Urban planning in Shanghai
Shanghai was traditionally a fishing and textiles town, and until the 1840s, despite the commercial importance as a major port, was considered a prefecture-level city, which is the lowest in China’s traditional hierarchy of urban settlements.
After the First Opium War (1839–1842) the 1842 Treaty of Nanking, Shanghai opened as one of the five Chinese treaty ports. The British and Americans, followed by the French, built their own concessions, mainly along the Suzhou Creek. During this period, western planning concepts were introduced and resulted in the creation of what became the Shanghai International Settlement.
Foreign settlement 1843-1929
As a traditional Chinese city, by the mid-16th century, Shanghai had gained its massive walls, designed both to enclose the town and, formed as an oval ring around the dense buildings of the city, to divert the canals to form a moat.[Notes 1] Prior to foreign settlements, initiated in 1840s, the city’s main streets had hardly changed.
Consul Balfour administrated the laying out of the settlement’s master plan, which including an area, mainly along the west bank of the Yangtze, between the Yangtze Creek at the southern end and close to the Suzhou Creek at the northern end. [Notes 2] The overall plan mirrored that of 19th-century London and included paved streets, a tram system, a pure and continuous water supply, and adequate sewage disposal. In a short time, the nucleus of Shanghai became a relatively modern, open urban structure, contrasting with the dense development of the Chinese city, and was considered by foreigners as a "Model Settlement".[Notes 3]
The Greater Shanghai Plan 1929-1937
In 1929, following the establishment of the city government of Greater Shanghai, the Nationalist Government of the Republic of China in Nanking formed a city planning commission composed of people from various backgrounds, including both Chinese experts and foreign consultants. The new commission published The Greater Shanghai Plan (simplified Chinese: 民国大上海计划; traditional Chinese: 民國大上海計劃; pinyin: Mínguó Dà Shànghǎi Jìhuà) in July 1929. This included the redevelopment of the old Chinese district and a new city centre located in the Jiangwan District, between the site of a proposed new port and the International Settlement. Rail and future extensions of existing port facilities were considered in relation to the new site, as well as a proposed system of broad, rectilinear streets designed to alleviate Shanghai’s growing traffic problems. The plan designated around 15% of the area to parks and open spaces, with the most ambitious element being a civic centre, occupying 333 acres (1,350,000 m2) that included a 50 metres (160 ft) high pagoda and a Washington style reflecting pool.[Notes 4]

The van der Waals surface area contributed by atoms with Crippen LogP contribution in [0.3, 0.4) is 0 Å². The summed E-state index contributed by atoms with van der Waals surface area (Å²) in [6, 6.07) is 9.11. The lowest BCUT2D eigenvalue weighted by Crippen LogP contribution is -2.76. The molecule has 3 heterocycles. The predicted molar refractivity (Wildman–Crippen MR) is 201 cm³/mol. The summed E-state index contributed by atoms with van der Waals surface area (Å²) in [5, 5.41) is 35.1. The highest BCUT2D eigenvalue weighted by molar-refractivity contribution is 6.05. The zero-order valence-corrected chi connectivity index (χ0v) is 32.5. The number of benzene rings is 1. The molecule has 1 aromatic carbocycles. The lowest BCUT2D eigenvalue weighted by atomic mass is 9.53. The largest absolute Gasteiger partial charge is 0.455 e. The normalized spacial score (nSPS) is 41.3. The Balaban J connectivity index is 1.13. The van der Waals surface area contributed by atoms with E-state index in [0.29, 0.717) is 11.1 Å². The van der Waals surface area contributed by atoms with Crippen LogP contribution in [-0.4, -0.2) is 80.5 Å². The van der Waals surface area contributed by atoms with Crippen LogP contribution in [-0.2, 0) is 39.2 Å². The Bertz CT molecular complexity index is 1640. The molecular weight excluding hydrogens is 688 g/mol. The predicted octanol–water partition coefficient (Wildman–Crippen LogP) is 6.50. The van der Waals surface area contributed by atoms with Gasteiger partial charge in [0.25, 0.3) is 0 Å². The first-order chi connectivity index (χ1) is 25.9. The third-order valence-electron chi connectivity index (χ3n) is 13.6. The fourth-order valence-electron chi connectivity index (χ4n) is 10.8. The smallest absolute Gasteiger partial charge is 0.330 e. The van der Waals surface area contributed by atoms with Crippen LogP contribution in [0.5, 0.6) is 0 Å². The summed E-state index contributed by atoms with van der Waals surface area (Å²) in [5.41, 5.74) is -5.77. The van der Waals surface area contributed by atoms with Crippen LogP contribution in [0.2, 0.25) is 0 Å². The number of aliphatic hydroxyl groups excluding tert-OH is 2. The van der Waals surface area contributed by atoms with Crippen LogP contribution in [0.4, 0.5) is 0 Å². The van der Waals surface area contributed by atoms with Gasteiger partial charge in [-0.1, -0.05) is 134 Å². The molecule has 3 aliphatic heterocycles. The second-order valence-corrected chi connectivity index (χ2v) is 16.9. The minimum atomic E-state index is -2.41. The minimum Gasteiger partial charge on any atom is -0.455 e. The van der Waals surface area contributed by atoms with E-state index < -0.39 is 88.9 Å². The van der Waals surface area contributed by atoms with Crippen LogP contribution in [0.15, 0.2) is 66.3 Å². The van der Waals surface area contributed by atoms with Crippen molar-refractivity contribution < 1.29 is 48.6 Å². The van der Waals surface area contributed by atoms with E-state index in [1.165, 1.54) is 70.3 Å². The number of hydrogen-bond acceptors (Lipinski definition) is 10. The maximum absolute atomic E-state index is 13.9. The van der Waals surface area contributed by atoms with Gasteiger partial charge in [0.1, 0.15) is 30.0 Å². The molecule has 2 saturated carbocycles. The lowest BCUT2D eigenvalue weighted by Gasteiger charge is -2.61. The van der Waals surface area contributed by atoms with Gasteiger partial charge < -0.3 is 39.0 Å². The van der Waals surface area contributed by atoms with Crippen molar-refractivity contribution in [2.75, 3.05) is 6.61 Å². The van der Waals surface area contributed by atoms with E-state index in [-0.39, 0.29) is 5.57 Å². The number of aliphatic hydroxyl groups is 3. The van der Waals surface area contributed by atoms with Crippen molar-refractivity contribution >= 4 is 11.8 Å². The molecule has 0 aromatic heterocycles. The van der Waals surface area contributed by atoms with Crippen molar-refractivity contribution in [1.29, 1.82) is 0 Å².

After Shanghai fell to the Japanese in 1937, the plan came to a halt. Any buildings that had been constructed under its guidance were destroyed during the subsequent occupation.
Post-war master planning 1945-1949
In 1946, the Shanghai city planning board was established, in order to draft a master plan for Shanghai. Similar to post-war regional planning elsewhere, the Shanghai master plan placed a great deal of emphasis on its relationship with broader regional planning. For the first time, it was understood that a balanced development of hitherto underdeveloped areas on the other side of the river would benefit the city plan. This could be accomplished by bridging the river and by construction of a cross-river tunnel.[Notes 5] However, due to the failure of the Nationalist Government to cope with China’s endemic problems, as well as the extraordinary burdens of post-war construction, the Plan was never totally implemented, and was finally abandoned after the retreat of the Kuomingtang to Taiwan and the establishment of the People's Republic of China.
Planning in People’s Republic of China 1949-1980
Between 1949 and 1956, under the umbrella of socialist construction, planning in Shanghai was limited to the restoration of all utilities, communication and transportation lines and other basic infrastructure improvements. From 1956, a massive urban renewal project was proposed for the Zhabei district in Shanghai, as well as the planned relocation of population and industry through the establishment of seven satellite towns around Shanghai.[Notes 6]
The following two decades were dominated by deconstruction,[clarification needed] as a direct result of a sequence of political movements, including the Great Leap Forward in 1958 and the Cultural Revolution from 1966 to 1976. It was not until the fall of the Gang of Four, and the adoption of China’s open policy in the late 1970s, that the deconstruction in Shanghai finally came to an end.
- Balfour & Shiling, p.32.
- Balfour & Shiling, p.51.
- Yeung & Yun-wing, p.499.
- Yeung & Yun-wing, pp.508–509.
- Yeung & Yun-wing, p.513.
- Yeung & Yun-wing, p.515.
- Alan Balfour, Zheng Shiling, (2002) World cities: Shanghai. London: Wiley-academy.
- Yue-man Yeung, Sung Yun-wing (1996) Shanghai: transformation and modernization under China’s open policy. Hong Kong: Chinese University Press.